Doug Woolsey, program manager
With Rescue U, I spend a lot of time going into animal shelters across the U.S., scouting locations for renovations, volunteering my time and actually building. The majority of the time, we focus our efforts on the outside, building exercise pens, meet-and-greet areas, and making functional repairs to the building or surrounding grounds.
One thing that always strikes me whenever I go into an animal shelter is the cats. Most of the time, the cats have their own large room and it’s filled with small cages where the cats spend the majority of their time. Some shelters have a colony room that the cats can go into for a short period of time, but then it’s back to the small cage. Typically there is no natural light, poor air flow and not enough room for them to exercise. That’s why building safe, enclosed outdoor cat areas is so important.
When we did a renovation in Jefferson City, TN, at the Humane Society of Jefferson County last May, we built an outdoor cat area, and I left feeling like I had really made a difference in the lives of the cats. I have a small obsession with cats. When I go into shelters, I always look at the ferals. It’s because of them that I realize how dire the cat situation is: Seeing a cat who is used to roaming free and fending for himself trapped in a cage and terrified shows me what the other cats have resigned themselves to. When I saw the cats in Jefferson City run out into the sun and have a safe place to stretch out and relax or play, it made all the frustration and hard work that went into building that enclosed yard instantly worth every second.Petunia is a happy cat at the Humane Society of Jefferson County thanks to lots of outdoor time!
On March 9-16, Rescue U is going to Lake County Animal Services in Tavares, FL, for our spring break renovation, and one of the projects we are doing is building two separate outdoor enclosures that will include cat trees, scratching posts and toys.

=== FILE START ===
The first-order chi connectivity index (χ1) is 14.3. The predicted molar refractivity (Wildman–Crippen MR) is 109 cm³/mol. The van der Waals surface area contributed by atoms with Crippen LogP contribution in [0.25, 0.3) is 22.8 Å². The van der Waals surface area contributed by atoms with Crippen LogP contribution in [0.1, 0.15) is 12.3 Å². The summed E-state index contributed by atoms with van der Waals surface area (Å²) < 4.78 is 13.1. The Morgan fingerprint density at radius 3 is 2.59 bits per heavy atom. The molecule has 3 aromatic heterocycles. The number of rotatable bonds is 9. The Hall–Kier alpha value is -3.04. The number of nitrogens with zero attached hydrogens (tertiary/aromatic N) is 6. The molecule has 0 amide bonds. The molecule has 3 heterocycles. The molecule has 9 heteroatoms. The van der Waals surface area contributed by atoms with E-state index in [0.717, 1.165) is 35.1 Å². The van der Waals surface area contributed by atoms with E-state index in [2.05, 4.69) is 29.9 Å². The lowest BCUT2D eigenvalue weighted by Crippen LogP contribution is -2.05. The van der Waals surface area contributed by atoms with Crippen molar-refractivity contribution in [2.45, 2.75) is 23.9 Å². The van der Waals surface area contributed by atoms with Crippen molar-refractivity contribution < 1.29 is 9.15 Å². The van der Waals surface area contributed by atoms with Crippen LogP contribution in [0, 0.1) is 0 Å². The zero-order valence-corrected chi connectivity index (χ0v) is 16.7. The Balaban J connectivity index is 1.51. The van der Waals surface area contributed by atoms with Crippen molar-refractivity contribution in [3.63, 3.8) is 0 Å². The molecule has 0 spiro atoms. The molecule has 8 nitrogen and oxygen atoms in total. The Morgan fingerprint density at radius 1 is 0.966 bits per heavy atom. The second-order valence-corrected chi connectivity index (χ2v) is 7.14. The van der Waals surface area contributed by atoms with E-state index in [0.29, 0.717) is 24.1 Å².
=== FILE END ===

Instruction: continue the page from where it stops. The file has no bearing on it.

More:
This is extremely important for these cats. The area where they keep the cats is small, has no natural light and is very stuffy. The new enclosures will not only allow the cats to have some outdoor time, but greatly improve their overall well-being. Melissa Enck Descant, shelter director at the Humane Society of Jefferson County, said it best: “The difference we have seen in the cats has been amazing. They are happier, healthier and more playful. Our adoption rate for kittens has also increased. People love being able to go in and interact with the kittens, helping them to find their perfect companion. Our euthanasia rate is also down thanks to how healthy everyone has been.”
For this trip we started a Groupon Grassroots Campaign to help with the cost of building the yards. Our goal was to raise $500, and the campaign ended up raising $800, meaning donors made 80 donations of $10. The wonderful thing about the program is that the donations received beyond our goal will be used exclusively for improving life for the cats at the Tavares shelter. The last Groupon Grassroots Campaign that Rescue U participated in raised more than double our goal, and thanks to our generous donors, the Humane Society of West Michigan received a much larger dog agility course and we were able to put more money into other projects for the shelter.
We have volunteers coming out from Oklahoma, Florida, Pennsylvania, New Jersey and Kentucky to help with this build. I’m sure that everyone who participates in this project will get the same gratification that I did in Jefferson City when they see the cats run out into the sun, stretch their legs and enjoy the fresh air that they would not have gotten otherwise.